JEFF LYTLE: Sept. 4, 2011 ... What did we see when redistricting panel stopped by?

JEFF LYTLE
Photo with no caption

We saw quite a spectacle when the Florida Legislature’s redistricting road show came through Naples.

We saw a slice of the real deal — such as it is, for better or for worse or for something else — on our own home field.

Now we’ll see what happened.

We’ll see if anything made a difference — for the lawmakers or anyone else.

We’ll see if anything or anyone was heard.

When the outlines of congressional and state legislative districts come out, reflecting U.S. Census updates, we will see if the lawmakers and citizen commentators were doing something important or merely enjoying an opportunity to see and be seen.

After all, Republicans are firmly in charge and the object is to keep it that way, right? It’s only complicated if you let it get that way.

To be sure, there was a lot going on when the Daily News opened the doors to its building at 1100 Immokalee Road on Wednesday morning to host this special event.

Let’s start with the redistricting delegation itself. Its 20 or so members present comprised a rainbow of diversity that we simply do not see around here, especially among our elected officials.

The tone set by the lead politicians, from northern Florida, impressed. They are in a league of their own — sharp, agile, polished, aggressive. They rule.

They define the roles of others.

They stake out the best time slots of the meeting — 20 minutes at the beginning and 20 minutes at the end — and tell public speakers in between they get extra points for brevity.

The local voice heard on Wednesday that could hold a candle to these guys was that of Dudley Goodlette, a former GOP state legislator from Naples. He stood from the audience to deliver a deliciously partisan shot at some of the redistricting initiatives that call for compact, common-sense boundaries. He called those ideas, which actually have risen to the level of constitutional amendments, vague and troublesome. He called on the sponsor, the League of Women Voters, to be more reasonable and helpful.

That requires a special finesse. Here are organizations that have gone to the work of a statewide ballot and prevailed by a supermajority — only to be called upon to be a part of the solution rather than the problem.

The visiting politicos chimed in ever so delicately, with exquisite timing, to say that the really weirdly shaped legislative districts drawing everyone’s attention are the results of court decisions, which the constitutional amendments are bound to require if troublemakers such as the league keep it up.

Another partisan view from the crowd, that of Sheri Monetta of Golden Gate Estates, was more blunt. She told the legislators “don’t listen” to the ilk of the league, while a view from across the community room aisle urged lawmakers to “listen to your better angels” on gerrymandering and resist the power to maintain the status quo with more jigsaw puzzles. Then there was a call to “just be fair and give it your best shot.”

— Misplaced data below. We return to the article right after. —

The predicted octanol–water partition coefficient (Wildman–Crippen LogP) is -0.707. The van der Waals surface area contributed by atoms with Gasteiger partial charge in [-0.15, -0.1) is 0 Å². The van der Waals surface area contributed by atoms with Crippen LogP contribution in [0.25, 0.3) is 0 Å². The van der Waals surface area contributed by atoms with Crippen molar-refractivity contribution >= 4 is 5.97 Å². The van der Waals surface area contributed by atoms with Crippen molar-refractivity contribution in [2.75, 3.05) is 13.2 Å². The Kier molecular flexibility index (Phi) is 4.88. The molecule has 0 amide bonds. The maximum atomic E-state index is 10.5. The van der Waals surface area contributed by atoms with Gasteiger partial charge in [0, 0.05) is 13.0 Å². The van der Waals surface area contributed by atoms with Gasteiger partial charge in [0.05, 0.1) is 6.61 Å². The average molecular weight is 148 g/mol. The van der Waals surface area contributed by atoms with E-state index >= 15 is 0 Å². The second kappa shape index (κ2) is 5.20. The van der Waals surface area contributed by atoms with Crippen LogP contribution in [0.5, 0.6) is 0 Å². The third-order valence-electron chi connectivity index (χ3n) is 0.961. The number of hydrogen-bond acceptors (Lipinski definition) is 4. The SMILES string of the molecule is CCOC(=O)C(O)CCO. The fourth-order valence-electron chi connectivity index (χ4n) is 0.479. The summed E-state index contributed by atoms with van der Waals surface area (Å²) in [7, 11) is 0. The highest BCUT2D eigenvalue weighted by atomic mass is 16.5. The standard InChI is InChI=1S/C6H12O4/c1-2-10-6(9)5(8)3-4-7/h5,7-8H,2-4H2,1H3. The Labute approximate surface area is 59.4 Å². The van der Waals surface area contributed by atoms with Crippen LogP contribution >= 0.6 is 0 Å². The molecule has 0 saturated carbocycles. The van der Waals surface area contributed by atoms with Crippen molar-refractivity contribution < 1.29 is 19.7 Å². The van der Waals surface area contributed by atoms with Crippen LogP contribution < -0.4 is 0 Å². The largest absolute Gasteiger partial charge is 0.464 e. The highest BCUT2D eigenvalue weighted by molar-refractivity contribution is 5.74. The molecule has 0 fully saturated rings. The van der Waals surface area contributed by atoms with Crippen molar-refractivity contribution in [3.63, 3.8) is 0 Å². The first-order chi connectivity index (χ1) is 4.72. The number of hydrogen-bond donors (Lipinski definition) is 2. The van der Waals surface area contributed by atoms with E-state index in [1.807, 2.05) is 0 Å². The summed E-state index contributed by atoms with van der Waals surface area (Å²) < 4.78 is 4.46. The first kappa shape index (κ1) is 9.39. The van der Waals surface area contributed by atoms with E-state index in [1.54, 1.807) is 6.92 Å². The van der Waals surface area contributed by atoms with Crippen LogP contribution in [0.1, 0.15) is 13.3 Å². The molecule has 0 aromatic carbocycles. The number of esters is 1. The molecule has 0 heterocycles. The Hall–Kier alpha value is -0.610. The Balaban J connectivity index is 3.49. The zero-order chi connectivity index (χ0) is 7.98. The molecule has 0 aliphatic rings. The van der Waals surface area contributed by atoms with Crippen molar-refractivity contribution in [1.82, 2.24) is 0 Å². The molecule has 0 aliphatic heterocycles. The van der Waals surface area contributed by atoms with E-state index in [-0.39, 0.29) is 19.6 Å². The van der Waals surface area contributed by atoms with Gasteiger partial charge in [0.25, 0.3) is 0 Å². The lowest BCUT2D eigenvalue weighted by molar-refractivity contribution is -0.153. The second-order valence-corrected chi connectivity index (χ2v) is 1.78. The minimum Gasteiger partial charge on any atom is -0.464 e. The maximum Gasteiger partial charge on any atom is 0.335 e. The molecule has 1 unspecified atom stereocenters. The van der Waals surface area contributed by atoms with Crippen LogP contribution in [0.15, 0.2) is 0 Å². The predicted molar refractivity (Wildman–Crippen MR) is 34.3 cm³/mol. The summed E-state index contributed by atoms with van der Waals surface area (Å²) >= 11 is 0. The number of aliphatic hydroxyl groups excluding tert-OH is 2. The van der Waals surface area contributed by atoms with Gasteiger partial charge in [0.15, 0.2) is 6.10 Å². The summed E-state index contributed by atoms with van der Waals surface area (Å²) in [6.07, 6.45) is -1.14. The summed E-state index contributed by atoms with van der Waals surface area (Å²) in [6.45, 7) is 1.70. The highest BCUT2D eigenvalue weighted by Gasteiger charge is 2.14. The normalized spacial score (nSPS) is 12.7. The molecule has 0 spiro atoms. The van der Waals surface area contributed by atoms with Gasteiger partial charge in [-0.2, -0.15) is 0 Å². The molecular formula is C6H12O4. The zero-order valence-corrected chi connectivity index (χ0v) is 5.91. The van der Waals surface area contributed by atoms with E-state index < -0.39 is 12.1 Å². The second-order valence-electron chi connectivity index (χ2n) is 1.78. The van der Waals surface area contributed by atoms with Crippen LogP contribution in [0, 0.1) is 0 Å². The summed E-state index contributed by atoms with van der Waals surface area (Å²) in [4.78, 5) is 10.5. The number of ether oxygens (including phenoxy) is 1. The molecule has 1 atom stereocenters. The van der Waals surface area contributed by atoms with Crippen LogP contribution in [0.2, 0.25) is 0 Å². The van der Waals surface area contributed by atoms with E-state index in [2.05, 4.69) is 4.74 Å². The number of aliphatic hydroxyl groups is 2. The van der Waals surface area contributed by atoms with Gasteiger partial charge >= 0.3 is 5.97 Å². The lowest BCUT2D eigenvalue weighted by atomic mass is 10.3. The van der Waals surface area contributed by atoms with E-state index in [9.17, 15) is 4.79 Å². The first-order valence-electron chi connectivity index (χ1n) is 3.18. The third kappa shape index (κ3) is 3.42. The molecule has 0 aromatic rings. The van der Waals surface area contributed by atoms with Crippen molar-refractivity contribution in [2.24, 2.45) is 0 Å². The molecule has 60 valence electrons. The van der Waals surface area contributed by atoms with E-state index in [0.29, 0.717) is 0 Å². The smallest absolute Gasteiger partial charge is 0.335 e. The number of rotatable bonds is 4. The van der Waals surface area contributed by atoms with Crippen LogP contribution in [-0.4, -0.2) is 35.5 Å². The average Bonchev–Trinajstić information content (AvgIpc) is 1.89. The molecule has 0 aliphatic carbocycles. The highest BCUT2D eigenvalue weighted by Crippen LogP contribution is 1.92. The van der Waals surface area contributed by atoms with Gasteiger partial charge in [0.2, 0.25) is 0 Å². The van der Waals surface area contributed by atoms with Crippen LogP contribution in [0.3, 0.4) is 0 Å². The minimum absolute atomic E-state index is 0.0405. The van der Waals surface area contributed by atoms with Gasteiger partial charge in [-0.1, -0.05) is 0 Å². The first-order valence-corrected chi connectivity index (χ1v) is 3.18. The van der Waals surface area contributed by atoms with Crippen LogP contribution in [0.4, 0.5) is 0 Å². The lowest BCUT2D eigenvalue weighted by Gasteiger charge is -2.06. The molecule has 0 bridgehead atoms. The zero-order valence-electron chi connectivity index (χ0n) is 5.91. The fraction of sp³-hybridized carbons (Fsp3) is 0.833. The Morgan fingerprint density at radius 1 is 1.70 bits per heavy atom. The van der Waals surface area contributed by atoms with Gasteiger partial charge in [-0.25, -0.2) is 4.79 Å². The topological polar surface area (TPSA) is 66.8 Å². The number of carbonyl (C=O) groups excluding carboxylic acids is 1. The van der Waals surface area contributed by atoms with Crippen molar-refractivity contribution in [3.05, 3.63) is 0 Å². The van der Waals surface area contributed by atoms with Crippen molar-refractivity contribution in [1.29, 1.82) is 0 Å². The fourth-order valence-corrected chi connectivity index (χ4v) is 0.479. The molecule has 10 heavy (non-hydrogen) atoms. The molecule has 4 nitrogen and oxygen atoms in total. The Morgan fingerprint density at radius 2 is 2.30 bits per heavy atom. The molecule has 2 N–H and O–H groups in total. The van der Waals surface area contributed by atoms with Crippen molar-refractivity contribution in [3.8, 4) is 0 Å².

There were pleas to eliminate far-flung east-west districts, and yet another to squeeze in as many districts as possible to give us more representatives and more clout. There were calls to not dilute — i.e., protect the strength of — Hispanic voting blocs, which had a certain “whose ox is being gored” ring to it. There was other sentiment that with Hispanics being so diverse among themselves, the term is not as politically neat and tidy as it sounds.

There were calls to keep neighborhoods together, with Lely Resort offered as an example as an area split between two Senate districts. There was a call to keep Bonita Springs together rather than fracture it between two House and two Senate districts.

So here’s the thing: It’s great that we get to see at least part of the drama play out so close to home. But beyond that the real impact, if any, remains to be seen in an area such as ours where county commissions, school boards, Congress and the White House are the government.

Tallahassee is a different planet, which may be why it’s still the state capital — free of too much public concern.

Still, as put by one of the legislative leaders, Sen. Don Gaetz of Destin: “This is information we could never get from an echo chamber listening to ourselves in Tallahassee.”

We’ll see.

The event was a good workout for the still-new Daily News headquarters and its community room. It is a win-win for the newspaper and the community to share it. Add another “win” for us being able to escort guests upstairs for TV interviews afterward.

Funny thing: That room seats 150 people and there is a cosmic force that draws crowds of precisely that size.

Note to boss: Let’s do it more often and put more community in that community room.

Then again, I don’t want to push too hard. Monday being Labor Day, I want to keep my job.

Lytle is editorial page editor of the Daily News. His email address is jlytle@naplesnews.com. Call him at 263-4773. Check his blog at naplesnews.com/blogs/jefflytle.

© 2011 marconews.com. All rights reserved. This material may not be published, broadcast, rewritten or redistributed.

  • Discuss
  • Print

Comments » 0

Be the first to post a comment!

Share your thoughts

Comments are the sole responsibility of the person posting them. You agree not to post comments that are off topic, defamatory, obscene, abusive, threatening or an invasion of privacy. Violators may be banned. Click here for our full user agreement.

Comments can be shared on Facebook and Yahoo!. Add both options by connecting your profiles.

Features